'Galleries are keen to curate their stands to make them more like exhibitions than shop fronts.' Photo of Frieze brochure by Emma Gifford-Mead
What actually happens at an international art fair? Emma Gifford-Mead of the British Council's visual arts department explains what goes on behind the scenes and which artists to look out for at Frieze London, which runs this week.
'There’s not a single word in any of the languages I translate that can map perfectly onto a word in English. So it’s always interpretative, approximate, creative.' Photo by Erik Tjallinks under Creative Commons licence.
'Poetry is what gets lost in translation', the American poet Robert Frost is quoted as saying. So how do you translate literature effectively? The British Council's Ted Hodgkinson spoke to Daniel Hahn, director of the British Centre for Literary Translation, and Urdu language translator Fahmida Riaz, during a literary translation workshop taking place in Karachi on 13-17 October.
'No aspect of the Harlem Renaissance shaped America as much as jazz, which flouted conventions with its syncopated rhythms and improvised instrumental solos.' Photo by Roger Do Minh under Creative Commons licence
In the early 20th century, mass migration from the US's southern states, and the experience of black soldiers fighting in the First World War, led to a social, cultural, and artistic movement that formed the intellectual centre of debate about the future of African Americans. This Black History Month in the UK, the British Council's Paul Howson explains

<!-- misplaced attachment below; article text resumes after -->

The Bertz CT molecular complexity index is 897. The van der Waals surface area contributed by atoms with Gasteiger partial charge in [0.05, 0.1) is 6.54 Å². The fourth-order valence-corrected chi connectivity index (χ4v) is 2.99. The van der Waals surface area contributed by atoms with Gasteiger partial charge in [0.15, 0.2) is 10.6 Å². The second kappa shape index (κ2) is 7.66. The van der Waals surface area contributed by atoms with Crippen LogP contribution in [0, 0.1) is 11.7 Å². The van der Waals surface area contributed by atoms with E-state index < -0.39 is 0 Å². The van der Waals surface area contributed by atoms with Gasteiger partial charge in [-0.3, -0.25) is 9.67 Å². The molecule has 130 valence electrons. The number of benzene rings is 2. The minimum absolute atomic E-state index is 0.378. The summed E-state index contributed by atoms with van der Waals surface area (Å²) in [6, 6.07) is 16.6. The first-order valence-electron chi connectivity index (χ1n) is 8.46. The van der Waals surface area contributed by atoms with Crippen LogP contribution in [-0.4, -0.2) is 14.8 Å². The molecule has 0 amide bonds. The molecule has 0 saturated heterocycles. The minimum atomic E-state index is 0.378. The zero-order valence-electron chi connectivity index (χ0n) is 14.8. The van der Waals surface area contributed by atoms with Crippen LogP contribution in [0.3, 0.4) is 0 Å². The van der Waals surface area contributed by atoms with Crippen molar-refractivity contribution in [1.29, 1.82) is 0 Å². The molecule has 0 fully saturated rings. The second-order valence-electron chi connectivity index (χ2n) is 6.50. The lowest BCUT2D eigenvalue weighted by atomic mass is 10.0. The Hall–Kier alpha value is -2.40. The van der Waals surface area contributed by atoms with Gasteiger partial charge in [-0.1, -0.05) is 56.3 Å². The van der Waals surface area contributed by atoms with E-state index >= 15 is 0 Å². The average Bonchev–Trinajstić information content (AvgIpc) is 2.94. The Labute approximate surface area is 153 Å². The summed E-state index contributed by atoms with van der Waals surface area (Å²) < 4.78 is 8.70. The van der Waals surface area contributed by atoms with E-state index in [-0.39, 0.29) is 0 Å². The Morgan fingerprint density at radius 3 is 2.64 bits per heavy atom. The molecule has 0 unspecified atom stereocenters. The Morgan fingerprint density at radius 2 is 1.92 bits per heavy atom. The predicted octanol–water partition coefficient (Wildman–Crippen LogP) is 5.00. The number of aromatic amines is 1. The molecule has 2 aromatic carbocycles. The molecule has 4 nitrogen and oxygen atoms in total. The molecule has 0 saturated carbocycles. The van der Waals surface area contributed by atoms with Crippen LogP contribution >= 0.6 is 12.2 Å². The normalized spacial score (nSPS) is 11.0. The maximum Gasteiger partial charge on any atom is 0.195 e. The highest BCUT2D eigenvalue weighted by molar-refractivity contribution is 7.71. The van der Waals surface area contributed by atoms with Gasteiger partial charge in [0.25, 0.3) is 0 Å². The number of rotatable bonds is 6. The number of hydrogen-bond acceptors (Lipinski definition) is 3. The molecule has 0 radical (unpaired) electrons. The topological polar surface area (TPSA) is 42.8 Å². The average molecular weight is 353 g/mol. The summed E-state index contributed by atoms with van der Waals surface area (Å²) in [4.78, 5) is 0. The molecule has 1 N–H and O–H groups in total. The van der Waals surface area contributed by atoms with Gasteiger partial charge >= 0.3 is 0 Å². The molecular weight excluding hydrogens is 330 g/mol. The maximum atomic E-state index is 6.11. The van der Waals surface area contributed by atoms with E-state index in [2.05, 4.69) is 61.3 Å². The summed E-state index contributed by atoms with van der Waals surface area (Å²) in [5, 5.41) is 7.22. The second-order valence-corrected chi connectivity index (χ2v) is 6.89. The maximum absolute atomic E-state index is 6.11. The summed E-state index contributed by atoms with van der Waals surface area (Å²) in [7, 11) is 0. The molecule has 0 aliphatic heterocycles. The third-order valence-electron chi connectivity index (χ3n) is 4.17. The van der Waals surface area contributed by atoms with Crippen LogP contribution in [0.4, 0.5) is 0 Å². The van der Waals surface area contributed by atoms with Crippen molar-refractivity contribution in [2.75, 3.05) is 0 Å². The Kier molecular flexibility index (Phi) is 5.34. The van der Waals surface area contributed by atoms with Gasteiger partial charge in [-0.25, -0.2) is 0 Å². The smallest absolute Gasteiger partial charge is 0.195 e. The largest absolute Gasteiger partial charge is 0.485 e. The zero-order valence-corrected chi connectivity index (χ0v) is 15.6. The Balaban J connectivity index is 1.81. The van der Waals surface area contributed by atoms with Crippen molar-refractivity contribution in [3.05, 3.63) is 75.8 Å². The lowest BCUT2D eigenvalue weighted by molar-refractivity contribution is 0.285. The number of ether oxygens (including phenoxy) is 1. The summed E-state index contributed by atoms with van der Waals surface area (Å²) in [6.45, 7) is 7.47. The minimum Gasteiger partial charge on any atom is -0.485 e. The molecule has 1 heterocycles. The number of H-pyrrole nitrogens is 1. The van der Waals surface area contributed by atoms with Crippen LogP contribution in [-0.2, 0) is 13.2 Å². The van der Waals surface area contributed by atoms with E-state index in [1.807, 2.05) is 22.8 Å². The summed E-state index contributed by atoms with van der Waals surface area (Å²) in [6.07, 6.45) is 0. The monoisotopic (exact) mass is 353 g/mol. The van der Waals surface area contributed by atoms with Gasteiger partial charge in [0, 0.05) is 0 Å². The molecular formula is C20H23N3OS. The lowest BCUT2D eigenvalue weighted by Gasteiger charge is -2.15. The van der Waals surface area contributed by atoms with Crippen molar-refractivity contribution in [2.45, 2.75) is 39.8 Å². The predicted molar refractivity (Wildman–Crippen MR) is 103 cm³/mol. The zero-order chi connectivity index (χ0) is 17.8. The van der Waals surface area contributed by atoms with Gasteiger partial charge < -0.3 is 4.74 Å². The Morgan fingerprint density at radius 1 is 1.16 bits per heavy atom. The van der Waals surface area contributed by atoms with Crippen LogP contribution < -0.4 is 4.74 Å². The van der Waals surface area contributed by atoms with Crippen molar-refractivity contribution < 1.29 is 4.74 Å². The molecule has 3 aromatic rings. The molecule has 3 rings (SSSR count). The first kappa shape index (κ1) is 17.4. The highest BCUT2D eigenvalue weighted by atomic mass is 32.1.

'I grew up in a world where nobody could put the two things together: an enjoyable job and good pay.' © Anita Schiffer-Fuchs / taken at the British Council Literature Seminar in 2003
John Burnside grew up in Scotland and worked as a software engineer before dedicating his time to writing poetry and fiction. He recently worked with inmates at Moabit, one of Germany’s largest prison remand centres. The T.S. Eliot Prize-winning poet tells us about working in prisons, family life and the eeriness of English suburbs.
'I wanted to explore the simplicity of the song' Photo: Saint Saviour
Saint Saviour, formerly of Groove Armada, is preparing to release her second album, In the Seams, on 3 November and tells us why she's moved away from electronic music this time. Scroll down to listen to the interview and two of the songs recorded for The Selector, our global radio show for new UK music.